Back in 2002, Fed Chairman Ben Bernanke gave a speech entitled “Deflation: making sure it won’t happen here. It was a year after 911 and the US economy was dealing with the aftermath of the dot.com crash. Taken together, the two events pushed the US economy into a recession. With asset prices crashing, the Fed feared that the US might slip into a Japan-like deflation.
Here is what the man said about deflation back then:
“(The) US government has a technology, called a printing press (or, today, its electronic equivalent), that allows it to produce as many dollars as it wishes at essentially no cost. By increasing the number of US dollars in circulation, the US government can also reduce the value of a dollar in terms of goods and services, which is the equivalent of raising the prices in dollars of those goods and services. We conclude that, under a paper money system, a determined government can always generate higher spending and hence positive inflation.”
Taking quotes out of context is often a dangerous thing. It is tempting to use this particular comment to label Bernanke as an irredeemable inflator. The quote, coupled with the drastic cuts in US interest rates provides a strong case against the Fed chairman.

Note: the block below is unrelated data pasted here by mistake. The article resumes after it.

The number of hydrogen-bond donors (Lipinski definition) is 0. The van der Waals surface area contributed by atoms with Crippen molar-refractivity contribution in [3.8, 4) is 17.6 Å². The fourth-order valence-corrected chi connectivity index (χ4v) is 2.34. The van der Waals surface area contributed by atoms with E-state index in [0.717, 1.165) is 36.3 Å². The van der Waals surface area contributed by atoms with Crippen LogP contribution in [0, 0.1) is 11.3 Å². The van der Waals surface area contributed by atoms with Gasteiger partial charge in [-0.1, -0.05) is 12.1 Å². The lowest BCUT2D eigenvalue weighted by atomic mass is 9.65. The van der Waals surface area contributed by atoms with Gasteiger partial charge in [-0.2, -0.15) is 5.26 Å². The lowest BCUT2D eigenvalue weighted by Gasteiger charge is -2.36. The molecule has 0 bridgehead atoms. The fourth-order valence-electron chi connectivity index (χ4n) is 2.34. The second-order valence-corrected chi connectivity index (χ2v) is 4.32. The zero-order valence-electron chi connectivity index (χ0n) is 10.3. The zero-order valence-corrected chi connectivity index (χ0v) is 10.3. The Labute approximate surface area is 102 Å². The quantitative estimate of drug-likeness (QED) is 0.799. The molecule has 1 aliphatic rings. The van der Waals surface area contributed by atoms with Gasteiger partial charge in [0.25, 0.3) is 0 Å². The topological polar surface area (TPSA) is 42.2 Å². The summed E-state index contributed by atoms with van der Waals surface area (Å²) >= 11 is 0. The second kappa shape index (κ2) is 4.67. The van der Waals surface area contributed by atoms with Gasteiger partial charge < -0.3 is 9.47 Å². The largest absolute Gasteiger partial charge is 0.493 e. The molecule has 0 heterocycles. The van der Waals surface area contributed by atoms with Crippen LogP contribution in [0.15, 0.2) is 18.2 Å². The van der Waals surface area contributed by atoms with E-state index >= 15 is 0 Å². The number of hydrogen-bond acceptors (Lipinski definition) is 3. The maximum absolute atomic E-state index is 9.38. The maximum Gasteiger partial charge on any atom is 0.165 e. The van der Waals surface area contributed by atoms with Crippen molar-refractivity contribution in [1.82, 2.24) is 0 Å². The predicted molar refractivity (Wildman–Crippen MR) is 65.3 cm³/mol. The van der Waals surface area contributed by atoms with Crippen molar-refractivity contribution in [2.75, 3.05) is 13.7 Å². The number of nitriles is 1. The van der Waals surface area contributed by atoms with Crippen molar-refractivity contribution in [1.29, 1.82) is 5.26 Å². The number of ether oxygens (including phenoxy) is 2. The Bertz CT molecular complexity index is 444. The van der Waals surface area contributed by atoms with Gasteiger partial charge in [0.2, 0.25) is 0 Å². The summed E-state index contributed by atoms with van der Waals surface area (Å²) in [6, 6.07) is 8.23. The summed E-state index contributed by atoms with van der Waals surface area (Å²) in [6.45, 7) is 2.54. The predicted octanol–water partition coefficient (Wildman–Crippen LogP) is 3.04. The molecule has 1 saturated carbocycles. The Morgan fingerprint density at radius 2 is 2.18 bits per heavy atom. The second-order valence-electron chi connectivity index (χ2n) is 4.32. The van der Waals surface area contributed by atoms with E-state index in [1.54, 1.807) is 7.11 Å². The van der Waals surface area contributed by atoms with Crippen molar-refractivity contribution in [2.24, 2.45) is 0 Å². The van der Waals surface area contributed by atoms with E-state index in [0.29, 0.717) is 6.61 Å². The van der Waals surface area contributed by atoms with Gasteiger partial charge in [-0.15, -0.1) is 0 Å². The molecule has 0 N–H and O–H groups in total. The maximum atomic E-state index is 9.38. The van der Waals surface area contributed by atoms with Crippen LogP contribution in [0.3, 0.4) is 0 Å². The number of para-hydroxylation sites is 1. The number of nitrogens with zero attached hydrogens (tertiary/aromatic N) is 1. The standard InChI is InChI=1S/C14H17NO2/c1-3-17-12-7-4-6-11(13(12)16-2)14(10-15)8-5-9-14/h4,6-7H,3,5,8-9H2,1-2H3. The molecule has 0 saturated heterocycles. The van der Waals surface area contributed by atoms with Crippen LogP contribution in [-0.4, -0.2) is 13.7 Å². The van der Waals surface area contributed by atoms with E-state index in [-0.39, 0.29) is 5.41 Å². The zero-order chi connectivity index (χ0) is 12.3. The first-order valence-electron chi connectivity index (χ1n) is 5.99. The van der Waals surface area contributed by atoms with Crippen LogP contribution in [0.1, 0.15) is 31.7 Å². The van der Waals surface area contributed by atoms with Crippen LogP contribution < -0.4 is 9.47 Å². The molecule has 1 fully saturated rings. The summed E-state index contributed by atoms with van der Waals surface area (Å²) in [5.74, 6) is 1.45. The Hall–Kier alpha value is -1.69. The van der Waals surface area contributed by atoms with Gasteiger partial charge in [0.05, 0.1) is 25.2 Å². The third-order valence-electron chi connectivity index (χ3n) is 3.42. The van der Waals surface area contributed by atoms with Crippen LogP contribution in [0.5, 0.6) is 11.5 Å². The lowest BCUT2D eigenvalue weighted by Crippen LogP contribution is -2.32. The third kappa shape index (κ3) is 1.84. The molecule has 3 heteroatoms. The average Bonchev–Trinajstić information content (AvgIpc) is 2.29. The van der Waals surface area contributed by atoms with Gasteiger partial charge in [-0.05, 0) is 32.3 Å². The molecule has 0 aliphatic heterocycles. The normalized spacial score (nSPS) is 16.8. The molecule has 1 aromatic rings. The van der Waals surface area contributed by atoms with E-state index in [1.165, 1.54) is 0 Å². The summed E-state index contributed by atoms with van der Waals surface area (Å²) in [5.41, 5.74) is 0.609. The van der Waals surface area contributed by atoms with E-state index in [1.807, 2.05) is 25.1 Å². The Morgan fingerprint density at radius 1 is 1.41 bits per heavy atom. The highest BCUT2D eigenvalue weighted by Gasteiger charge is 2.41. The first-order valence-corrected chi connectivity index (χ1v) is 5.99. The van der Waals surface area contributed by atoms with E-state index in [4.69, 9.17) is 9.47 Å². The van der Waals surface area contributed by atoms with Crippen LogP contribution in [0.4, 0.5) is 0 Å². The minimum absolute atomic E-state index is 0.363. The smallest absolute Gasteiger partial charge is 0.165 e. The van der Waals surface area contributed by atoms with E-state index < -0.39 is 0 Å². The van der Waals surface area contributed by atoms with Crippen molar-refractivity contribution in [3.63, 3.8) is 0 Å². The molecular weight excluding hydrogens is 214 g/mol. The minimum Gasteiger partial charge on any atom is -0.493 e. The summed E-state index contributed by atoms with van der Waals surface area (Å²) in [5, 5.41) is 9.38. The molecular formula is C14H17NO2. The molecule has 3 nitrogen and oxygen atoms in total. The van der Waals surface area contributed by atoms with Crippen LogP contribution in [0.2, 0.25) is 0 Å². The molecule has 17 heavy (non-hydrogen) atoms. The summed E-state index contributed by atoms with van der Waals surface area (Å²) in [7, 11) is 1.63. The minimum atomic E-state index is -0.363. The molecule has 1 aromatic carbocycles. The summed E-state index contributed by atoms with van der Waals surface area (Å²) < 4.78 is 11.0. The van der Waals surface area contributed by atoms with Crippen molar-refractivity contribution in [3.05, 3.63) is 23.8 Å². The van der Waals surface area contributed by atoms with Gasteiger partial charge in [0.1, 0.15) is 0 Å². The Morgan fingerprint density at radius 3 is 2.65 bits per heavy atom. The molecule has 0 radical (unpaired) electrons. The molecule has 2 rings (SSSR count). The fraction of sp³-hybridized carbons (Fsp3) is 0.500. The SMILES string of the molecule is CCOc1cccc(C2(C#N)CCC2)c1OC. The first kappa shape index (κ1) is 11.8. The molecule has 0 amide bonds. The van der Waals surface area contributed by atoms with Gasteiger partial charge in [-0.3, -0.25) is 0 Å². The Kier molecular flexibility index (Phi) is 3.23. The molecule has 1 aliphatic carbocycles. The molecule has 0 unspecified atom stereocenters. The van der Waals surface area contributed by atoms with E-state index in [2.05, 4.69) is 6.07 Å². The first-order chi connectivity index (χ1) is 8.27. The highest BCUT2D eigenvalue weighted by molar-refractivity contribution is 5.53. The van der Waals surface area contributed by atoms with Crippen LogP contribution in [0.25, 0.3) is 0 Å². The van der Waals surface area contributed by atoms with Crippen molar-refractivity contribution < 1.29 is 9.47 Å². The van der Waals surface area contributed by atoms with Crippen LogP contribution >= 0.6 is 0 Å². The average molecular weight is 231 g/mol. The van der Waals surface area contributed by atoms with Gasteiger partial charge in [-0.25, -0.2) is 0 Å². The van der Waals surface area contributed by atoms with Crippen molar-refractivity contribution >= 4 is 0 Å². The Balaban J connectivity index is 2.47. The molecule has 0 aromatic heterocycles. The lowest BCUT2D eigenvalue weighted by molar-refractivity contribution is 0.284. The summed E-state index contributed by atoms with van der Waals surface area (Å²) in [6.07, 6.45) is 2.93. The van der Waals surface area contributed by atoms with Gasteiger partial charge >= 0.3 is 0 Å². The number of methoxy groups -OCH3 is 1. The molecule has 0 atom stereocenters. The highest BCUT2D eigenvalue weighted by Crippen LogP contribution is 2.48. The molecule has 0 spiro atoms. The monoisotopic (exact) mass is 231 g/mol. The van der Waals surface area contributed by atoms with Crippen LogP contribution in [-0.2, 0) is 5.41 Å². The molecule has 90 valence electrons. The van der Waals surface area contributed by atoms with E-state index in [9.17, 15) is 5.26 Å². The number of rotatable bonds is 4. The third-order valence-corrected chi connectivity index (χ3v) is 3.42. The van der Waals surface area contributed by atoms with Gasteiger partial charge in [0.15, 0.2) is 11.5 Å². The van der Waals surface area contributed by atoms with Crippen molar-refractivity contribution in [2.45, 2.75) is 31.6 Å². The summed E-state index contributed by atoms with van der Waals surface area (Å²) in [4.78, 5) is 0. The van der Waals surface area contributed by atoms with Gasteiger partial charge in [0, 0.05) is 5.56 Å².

However, a quick attack on the Fed’s irresponsible monetary stance is not the immediate objective here. Instead, we have a simpler purpose. Bernanke’s 2002 statement is one of the clearest statements of the power of central banks. Although talking directly about the Fed, Bernanke offered a telling description about the capacity of all central banks, including the Bank of England, to affect the price level.
As Bernanke points out, when a country has a government-controlled paper money system, then it can use the printing press to increase the relative supply of domestic currency. As the printing presses crank up, the price of money relative to goods and services falls. In other words, the domestic currency loses value as inflation takes hold.